When I write, I get caught up in certain songs. It might seem obsessive or weird to an outsider, but I will listen to the same songs over and over while I’m hashing out a scene in order to stay in that same frame of mind. Re-live the scene. See it like I’m watching it in a movie. Even living it. You know, if life came with a soundtrack that spoke so well about what was going on emotionally? I’d be skipping a track here and there. Forget that cliche about the hard times making you stronger. That statement may very well be true, but the hard times…for lack of motivation to think up something less vulgar…well, they really suck.
Okay, got off-track. So for writing, I’ll get hooked onto a soundtrack. Same thing for life. I find certain music in different times of life really speaks to me. As a result, particular songs and artists tend to only fit for me in those times of my life. Either that or I attach the memory of that time and that person so intricately that I can’t listen to that music without a lump building in my throat, my heart quickening, or some other physical reaction.
Garth Brooks, Jimmy Buffett, Gloria Estefan and Hall & Oates are my childhood.
Stevie Nicks and the Beach Boys are my dad. Oh and certain Elvis songs. Something I was told about him in limited detail was that he would spontaneously sing, particularly when he got home from work.
Little details like that make me ache for my dad. To know him. To have the memories of him. To have him hug me and feel small in his arms. To have his support now. Decades have passed with him gone and I need him more than ever. Before it was a void and I accepted it because I didn’t have a choice to be upset. Now I have a choice, I know I’m entitled to my feelings so I’m finally saying it after all these years that it really hurts that I have grown up without a dad around. I know people have it much worse, but it has just really hit me lately (right between the eyes, followed by a closed fist punch to the gut) that I will never get that father/daughter bond. Bum deal on other circumstances aside, that just really gets me.
Forgive me. I’ve been repressing feelings for 29 years.
Music. Yes, I was talking about music.
Killing Me Softly will always be the sweet innocence that could have been something more had I not been afraid (see: spaz), like a deer in the headlights. Had all worked out, I might have married a pastor.
“Sometimes I give myself the creeps…” (Green Day) is my sister. As is Adam Sandler “Piece of $&%# car,” though hers wasn’t. Both blaring through the speakers of her green Tracker. Not simultaneously.
Third Eye Blind. Sublime. High school. Hiding out in my room. Privacy invaded.
Goo Goo Dolls “Broadway”. First day of senior year.
Wallflowers will always remind me of my first job, working with all guys. Delbert in particular.
Train (the old stuff) is the exhilaration of the unexpected. The hope. The sadness and uncertainty. The unrequited.
TOFOG. (Russell Crowe fronts the band. Yes, that Russell Crowe.) Flagstaff. 9/11.
SHeDAISY: Jerry. Part 1.
Phil Collins, strangely enough. Serenade. An awkward, wonderful, bizarre serenade. With the exception of the revitalized In the Air Tonight (thanks to the popularity of The Hangover), that distinct voice pulled me into believing the unrequited wasn’t unrequited after all. Then I got dropped on my head. So even his contribution to the Tarzan soundtrack stings a little.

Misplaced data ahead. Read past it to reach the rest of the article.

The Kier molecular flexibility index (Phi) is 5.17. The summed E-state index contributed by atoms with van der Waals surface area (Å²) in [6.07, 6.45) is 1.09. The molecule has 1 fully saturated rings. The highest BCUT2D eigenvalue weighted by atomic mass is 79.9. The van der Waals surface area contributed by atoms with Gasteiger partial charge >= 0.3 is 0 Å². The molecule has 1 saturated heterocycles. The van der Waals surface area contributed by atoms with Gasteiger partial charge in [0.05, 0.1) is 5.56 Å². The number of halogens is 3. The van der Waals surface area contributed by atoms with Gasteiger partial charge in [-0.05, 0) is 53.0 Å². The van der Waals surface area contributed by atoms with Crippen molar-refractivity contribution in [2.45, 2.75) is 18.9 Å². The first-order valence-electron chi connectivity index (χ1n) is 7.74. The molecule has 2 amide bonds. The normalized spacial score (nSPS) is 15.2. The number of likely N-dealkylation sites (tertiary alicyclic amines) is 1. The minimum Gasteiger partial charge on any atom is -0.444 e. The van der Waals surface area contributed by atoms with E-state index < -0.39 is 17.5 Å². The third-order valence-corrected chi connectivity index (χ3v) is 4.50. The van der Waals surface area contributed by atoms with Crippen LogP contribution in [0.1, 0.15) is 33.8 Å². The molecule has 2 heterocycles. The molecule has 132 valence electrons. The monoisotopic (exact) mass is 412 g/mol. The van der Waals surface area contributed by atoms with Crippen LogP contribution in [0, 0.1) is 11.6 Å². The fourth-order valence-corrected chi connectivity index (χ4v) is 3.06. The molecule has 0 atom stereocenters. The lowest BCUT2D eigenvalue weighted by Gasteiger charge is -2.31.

Avril Lavigne. Transfer to ASU and the summer before. Loner. Rejected. That odd combination of hopeless romantic hoping for the romantic comedy ending…and the slap in the face reality of an indy film. Oh yes, and Matchbox Twenty. (Incidently, the albums with the number spelled out represent more difficult times than the earlier efforts with the number 20.)
Dishwalla, James Blunt: Florida. Overwhelmed. Uncertain about everything. Lost.
Barenaked Ladies. Quirkiness to try to pull me from the slump.
Anna Nalick, Michelle Branch: Jerry. Part 2.
“Beautiful Day” and “A New Day”: the build-up to meeting Brady. The drive from Florida.
The Day Before You, Rascal Flatts: Brady. This said it all for me for how I felt after I met him.
Pat Monahan. (His solo efforts.) The book.
There are more. It’s amazing and startling how much emotion seems to be contained in a song. Things I had long pushed from my mind. What does Trisha say about the song remembering?
So what songs speak to me now? I don’t know what will stick and I don’t know what the future holds, but if I had to choose:
“For the First Time” by the Script: This song has spoken to me for awhile. Things fall apart and it’s unclear how to put it all back together or if you can. Good times are easy. It’s the hard times when you really get to know someone.
“Tied Together With a Smile” by Taylor Swift: This reminds me of me when I was a teenager and then after high school. I had to be okay, or seem okay. I wanted to be loved more than anything. I wanted to belong with someone.
“Ships in the Night” by Mat Kearney: Again, finding a way through the hard times.
I’m trying to otherwise focus on positive and/or motivational music. Love songs I gushed over a few years ago make me feel dizzy and out of touch of what they’re about. I don’t have the enthusiasm or ear drums for rocking out to alternative tunes right now either. I’m floating out in lyrical space, which is appropriate, given how I feel these days.
Life is only certain in its uncertainty.